Yes, it would have been surprising had Iranian TV endorsed Rabbi Lewis’s sermon. It would have been even more surprising if Jewish Voice for Peace had done the same. But is it too much to expect that the Jewish political mainstream, even if it would not deliver a sermon like that, would at least give Rabbi Lewis credit for finally calling on Americans to recognize the threat to their civilization? We’re not there yet. The executive director of the National Jewish Democratic Council (a personal friend and a devoted, passionate supporter of Israel) responded to the sermon by saying that “terms such as ‘extermination’ shouldn’t be used by a rabbi.”

I was dumbfounded. “Extermination”? How had I missed it? I’d read the sermon several times (annoying my wife by saying, “And listen to this,” while she was trying to read something else), and hadn’t seen any call for extermination.

So I searched the text.

No “extermination.” I tried “exterminate.”

And yup, there it was.

“The fury of ultimate evil is upon us and we must act – not to contain it. Not to degrade it. Not to manage it. Not to tolerate it, but to exterminate it utterly and absolutely.” What’s wrong with calling for the extermination of evil? How is that different from Churchill’s insistence that: “Even though large tracts of Europe... have fallen or may fall into the grip of... the odious apparatus of Nazi rule, we shall not flag or fail. We shall go on to the end... we shall fight on the seas and oceans... we shall fight on the beaches...we shall never surrender, and even if, which I do not for a moment believe, this Island or a large part of it were subjugated and starving, then our Empire beyond the seas, armed and guarded by the British Fleet, would carry on the struggle, until, in God’s good time, the New World, with all its power and might, steps forth to the rescue and the liberation of the old.”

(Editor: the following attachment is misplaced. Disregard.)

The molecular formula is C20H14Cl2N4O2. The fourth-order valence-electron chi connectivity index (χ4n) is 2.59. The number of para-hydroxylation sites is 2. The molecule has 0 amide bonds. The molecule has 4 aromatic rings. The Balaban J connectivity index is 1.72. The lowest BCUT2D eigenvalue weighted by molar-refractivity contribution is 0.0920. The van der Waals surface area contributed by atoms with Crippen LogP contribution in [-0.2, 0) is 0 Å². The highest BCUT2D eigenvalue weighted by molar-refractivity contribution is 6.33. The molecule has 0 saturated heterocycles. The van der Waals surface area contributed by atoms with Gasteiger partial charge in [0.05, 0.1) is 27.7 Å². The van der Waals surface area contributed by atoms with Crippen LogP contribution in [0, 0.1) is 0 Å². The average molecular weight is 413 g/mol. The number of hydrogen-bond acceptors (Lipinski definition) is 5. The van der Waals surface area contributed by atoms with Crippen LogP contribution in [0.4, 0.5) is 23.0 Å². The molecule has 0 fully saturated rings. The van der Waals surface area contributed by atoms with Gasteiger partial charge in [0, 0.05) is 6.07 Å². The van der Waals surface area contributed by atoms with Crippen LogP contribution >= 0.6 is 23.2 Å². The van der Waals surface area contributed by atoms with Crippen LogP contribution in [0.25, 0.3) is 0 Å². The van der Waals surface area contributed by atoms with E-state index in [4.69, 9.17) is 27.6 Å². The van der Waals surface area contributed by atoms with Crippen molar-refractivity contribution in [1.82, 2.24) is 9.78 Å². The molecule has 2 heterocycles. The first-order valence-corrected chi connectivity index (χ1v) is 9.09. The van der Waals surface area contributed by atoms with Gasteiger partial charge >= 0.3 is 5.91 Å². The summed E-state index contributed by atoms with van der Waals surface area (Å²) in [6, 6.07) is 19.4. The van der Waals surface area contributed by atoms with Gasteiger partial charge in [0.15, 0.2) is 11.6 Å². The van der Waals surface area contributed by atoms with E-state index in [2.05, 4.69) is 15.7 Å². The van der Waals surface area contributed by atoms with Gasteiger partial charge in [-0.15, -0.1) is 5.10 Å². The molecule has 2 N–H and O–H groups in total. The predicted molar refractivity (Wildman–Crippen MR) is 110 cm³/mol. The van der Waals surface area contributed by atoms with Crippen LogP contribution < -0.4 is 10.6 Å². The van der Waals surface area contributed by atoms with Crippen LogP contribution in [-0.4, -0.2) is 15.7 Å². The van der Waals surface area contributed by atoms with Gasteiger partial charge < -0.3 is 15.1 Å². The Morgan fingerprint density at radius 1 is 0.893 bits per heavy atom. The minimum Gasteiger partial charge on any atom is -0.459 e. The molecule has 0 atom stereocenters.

Churchill knew evil when he saw it, and in the language of the 1940s, pledged to eradicate it. Some 18 months later, president Roosevelt spoke to the nation after Pearl Harbor and said, “No matter how long it may take... the American people, in their righteous might, will win through to absolute victory.... [W]e will not only defend ourselves to the uttermost, but will make it very certain that this form of treachery shall never again endanger us.” That, too, was a call for eradicating the evil.

Do you prefer “eradicate” to “exterminate”? Fine. Advocate a word change. But beyond the text of the sermon, there’s another lesson to be gleaned from Rabbi Lewis’s message: We have no Churchill, and we have no FDR; we have not yet reached the point where we are willing to acknowledge that, as Rabbi Lewis notes, we are already at war, fighting for the future of civilization as we know it. Will the tide turn? Will we awaken before it is too late? It is too early to know.

But until we do, sermons like Rabbi Lewis’s are critical. We cannot defeat an enemy we do not admit exists. And most of us – though thankfully not all – still want to pretend that this is a war against ISIS or jihadists, not a global attack on our world that we must eradicate.

Are we therefore like the American Jews who did very little during the Shoah? No, for the situation is actually worse. Then, at least, American Jews acknowledged that there was an enemy.

Today, most of us haven’t even gotten that far. ■

The writer is senior vice president, Koret distinguished fellow and chair of the core curriculum at Shalem College, Israel’s first liberal arts college, in Jerusalem. His latest book, Menachem Begin: The Battle for Israel’s Soul, was recently released by NextBook.